Suicide is now the third leading cause of death
for young people between the ages of 15 and 24 years old. Coming
from a family dealing with three generations of suicide, I know the
personal toll is overwhelming, but there is something that can be
done. Over the past three decades youth suicide rates have increased
dramatically. Since 1960 the suicide rates for males 15-19 years old
has tripled. More alarming, suicide is increasingly claiming its
victims at younger ages. From 1980-1996, suicide rates among
children 10-14 years old increased 100 percent.
Mental illness is the leading cause of suicidal feelings.
Evidence suggests that more than 90 percent of young people who
commit suicide had a mental disorder. This is especially disturbing
given that experts estimate between 10 and 15 percent of children
and adolescents suffer from a mental illness. Yet, mental illness
among the young often goes unrecognized and untreated. There is a
better way to help detect teens at risk. The TeenScreen Program
developed 10 years ago by Columbia University and offered in
partnership with the National Alliance for the Mentally Ill helps
communities across the nation identify teens with mental illness who
might be at risk for suicide.
The mental disorders most frequently suffered by children include
major mood depressive disorder, dysthymic disorder, and bipolar
disorder. The symptoms of depression include: sadness, lethargy,
disinterest in activities normally enjoyed, self-criticism,
pessimism, and thoughts of suicide. Depressed children and teenagers
are often irritable and can appear aggressive and hostile. The
average episode lasts from seven to nine months.
Dysthymic disorder, similar to major depressive disorder, but
with fewer symptoms is more chronic. Because of its persistent
nature, the disorder often interferes with normal development and
adjustment. The average dysthymic period lasts four years.
Bipolar disorder is characterized by alternate episodes of mania
and depression. Bipolar disorder begins in the teenage years and is
frequently marked by a depressive episode. Manic symptoms may not
appear for months or years after the first depressive episode and
can include high levels of energy, confidence, difficulty sleeping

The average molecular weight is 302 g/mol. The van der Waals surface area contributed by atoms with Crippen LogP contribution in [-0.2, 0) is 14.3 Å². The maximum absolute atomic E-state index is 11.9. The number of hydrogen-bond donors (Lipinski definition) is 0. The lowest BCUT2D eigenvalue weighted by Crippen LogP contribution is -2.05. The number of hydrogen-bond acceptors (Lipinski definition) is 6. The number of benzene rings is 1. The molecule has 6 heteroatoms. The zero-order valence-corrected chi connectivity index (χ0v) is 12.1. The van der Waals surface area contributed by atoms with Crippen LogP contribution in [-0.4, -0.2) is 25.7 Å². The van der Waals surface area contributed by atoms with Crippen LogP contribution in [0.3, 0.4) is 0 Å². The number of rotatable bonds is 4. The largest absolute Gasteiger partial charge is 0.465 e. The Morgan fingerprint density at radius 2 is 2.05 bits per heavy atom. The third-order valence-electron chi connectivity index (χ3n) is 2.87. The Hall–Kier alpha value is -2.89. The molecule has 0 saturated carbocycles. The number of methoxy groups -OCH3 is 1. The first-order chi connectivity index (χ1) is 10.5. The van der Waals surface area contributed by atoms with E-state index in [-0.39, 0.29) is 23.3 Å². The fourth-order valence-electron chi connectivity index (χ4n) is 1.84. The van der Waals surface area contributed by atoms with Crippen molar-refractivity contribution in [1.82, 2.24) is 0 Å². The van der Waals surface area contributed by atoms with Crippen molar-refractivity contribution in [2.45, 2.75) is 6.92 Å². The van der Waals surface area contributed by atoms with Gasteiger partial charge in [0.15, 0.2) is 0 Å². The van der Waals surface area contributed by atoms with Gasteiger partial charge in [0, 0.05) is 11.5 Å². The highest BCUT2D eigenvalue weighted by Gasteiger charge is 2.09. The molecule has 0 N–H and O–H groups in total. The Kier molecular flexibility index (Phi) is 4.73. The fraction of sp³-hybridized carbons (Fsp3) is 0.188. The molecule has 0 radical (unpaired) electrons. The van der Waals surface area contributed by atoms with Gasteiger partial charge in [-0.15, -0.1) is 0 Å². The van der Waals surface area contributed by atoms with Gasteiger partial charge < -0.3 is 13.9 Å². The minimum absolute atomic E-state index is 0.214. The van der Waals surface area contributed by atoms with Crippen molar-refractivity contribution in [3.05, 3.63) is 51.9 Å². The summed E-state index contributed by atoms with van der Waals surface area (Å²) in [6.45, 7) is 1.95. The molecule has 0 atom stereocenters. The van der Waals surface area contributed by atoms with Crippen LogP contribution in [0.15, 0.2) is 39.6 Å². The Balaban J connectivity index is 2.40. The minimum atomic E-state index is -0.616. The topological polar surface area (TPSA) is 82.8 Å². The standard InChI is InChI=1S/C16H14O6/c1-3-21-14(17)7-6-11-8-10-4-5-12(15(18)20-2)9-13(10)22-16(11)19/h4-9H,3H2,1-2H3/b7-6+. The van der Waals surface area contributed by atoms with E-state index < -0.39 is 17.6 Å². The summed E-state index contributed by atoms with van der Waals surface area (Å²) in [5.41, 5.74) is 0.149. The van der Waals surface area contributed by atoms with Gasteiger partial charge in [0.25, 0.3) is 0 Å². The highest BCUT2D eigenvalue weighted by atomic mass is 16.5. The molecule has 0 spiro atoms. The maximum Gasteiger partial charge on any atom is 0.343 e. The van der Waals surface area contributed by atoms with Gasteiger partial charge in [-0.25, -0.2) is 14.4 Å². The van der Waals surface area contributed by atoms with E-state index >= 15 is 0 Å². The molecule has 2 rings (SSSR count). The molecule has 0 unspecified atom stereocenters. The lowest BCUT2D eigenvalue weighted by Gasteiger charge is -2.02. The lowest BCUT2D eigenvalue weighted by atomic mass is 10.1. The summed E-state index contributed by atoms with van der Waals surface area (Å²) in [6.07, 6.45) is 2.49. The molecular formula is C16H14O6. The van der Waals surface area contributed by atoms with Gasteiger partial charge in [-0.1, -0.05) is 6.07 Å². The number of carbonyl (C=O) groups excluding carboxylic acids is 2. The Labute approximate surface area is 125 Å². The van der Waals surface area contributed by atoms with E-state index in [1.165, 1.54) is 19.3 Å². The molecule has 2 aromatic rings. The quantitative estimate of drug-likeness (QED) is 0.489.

without accompanying tiredness, rapid speech, and racing chaotic
thoughts. Manic episodes frequently result in high risk and reckless
While five percent of youth suffer from major mood disorders,
only one in three is actually diagnosed. Parents, teachers, and even
health care providers often do not know that a youth is experiencing
symptoms of a mental illness. Most youth do not voluntarily discuss
their symptoms with adults. Without an asserted effort and
systematic means of identifying and assisting youth, self-medication
with drugs and alcohol and suicide may continue to increase.
The rise in youth suicide has touched communities throughout the
country without regard to race or socioeconomic status. While the
risk for suicide is greatest among young white males, black males'
suicide rates have increased rapidly since 1980. Hispanic females
were twice as likely to attempt suicide as white females. The Indian
Health Services Areas have long reported the highest suicide rates
in the nation.
Previous attempts, current thoughts of suicide, mood disorder and
drug or alcohol abuse are the leading risk factors for suicide.
Identifying these risk factors is the first step in preventing child
and teen suicide.
The long-term goal of TeenScreen is not just identification, but
treatment for those in need. The TeenScreen program is a five-step
process. The first step is parental consent. Step two is a brief,
self-report questionnaire that helps to identify teens with suicidal
thoughts, past attempts, symptoms of depression or substance abuse.
The next step is a self-administered computer-assisted interview
that is based on the Diagnostic Interview Schedule for Children
(Voice DISC). It is at this step answers provided in the
questionnaire from step two are confirmed and expanded.
The Voice DISC is a comprehensive, structured interview that uses
DSM-IV (Diagnostic and Statistical Manual of Mental Disorders, the
reference manual used by psychologists) criteria to assess more than
30 mental health disorders found in youth. In step four a licensed
mental health professional reviews the Voice DISC information and
conducts a brief interview with children or teens who show signs of
mental disorder or suicide risk. In the final step, a case manager
meets with high-risk teens and makes referrals for further
evaluation and treatment. Case managers continue to work with
high-risk youth to ensure that they seek and are able to access the
help they need.
The Voice DISC is the most widely used and studied psychiatric
interview tool of its kind. Administered via computer software, the
Voice DISC allows youth of varying educational levels to
self-administer the screening interview. Voice DISC is able to
provide a full diagnostic profile, allows for more focused and
efficient clinical assessment, gauges the severity of symptoms, and
increases disclosure of suicidal tendencies and substance abuse.
The TeenScreen program provides assistance with targeted,
community-based mental health awareness and coalition building,
pre-training consultation, on-site training, Voice DISC software,
post-training technical assistance and TeenScreen background
If you would like to learn more about the TeenScreen program or
to initiate a screening program in your community, call the Division
of Child and Adolescent Psychiatry at Columbia University at (212)
543-5016 or visit our website at (http://www.teenscreen.org/).
Laurie Flynn served as the executive director of the National
Alliance for the Mentally Ill for 16 years. She is now the Director
of the Center for Child Mental Health Policy at Columbia